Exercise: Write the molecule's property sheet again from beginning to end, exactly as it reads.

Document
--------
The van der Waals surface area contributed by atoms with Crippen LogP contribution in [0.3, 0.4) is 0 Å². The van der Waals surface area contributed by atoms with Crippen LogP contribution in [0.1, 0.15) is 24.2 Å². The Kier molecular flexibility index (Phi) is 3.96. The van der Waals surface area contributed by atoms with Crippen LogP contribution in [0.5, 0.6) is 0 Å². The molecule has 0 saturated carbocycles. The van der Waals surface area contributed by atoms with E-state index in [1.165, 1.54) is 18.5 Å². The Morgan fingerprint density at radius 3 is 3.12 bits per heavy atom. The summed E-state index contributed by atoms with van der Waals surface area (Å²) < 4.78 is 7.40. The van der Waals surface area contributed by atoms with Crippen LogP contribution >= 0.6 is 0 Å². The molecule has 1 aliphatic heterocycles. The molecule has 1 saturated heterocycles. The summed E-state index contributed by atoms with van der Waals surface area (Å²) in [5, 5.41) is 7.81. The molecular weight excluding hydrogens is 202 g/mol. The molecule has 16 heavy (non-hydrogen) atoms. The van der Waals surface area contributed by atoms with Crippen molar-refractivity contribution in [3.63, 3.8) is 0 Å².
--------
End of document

The van der Waals surface area contributed by atoms with Crippen LogP contribution in [0.3, 0.4) is 0 Å². The van der Waals surface area contributed by atoms with Crippen LogP contribution in [0.1, 0.15) is 24.2 Å². The Kier molecular flexibility index (Phi) is 3.96. The van der Waals surface area contributed by atoms with Crippen LogP contribution in [0.5, 0.6) is 0 Å². The molecule has 0 saturated carbocycles. The van der Waals surface area contributed by atoms with E-state index in [1.165, 1.54) is 18.5 Å². The Morgan fingerprint density at radius 3 is 3.12 bits per heavy atom. The summed E-state index contributed by atoms with van der Waals surface area (Å²) < 4.78 is 7.40. The van der Waals surface area contributed by atoms with Crippen LogP contribution >= 0.6 is 0 Å². The molecule has 1 aliphatic heterocycles. The molecule has 1 saturated heterocycles. The summed E-state index contributed by atoms with van der Waals surface area (Å²) in [5, 5.41) is 7.81. The molecular weight excluding hydrogens is 202 g/mol. The molecule has 16 heavy (non-hydrogen) atoms. The van der Waals surface area contributed by atoms with Crippen molar-refractivity contribution in [3.63, 3.8) is 0 Å².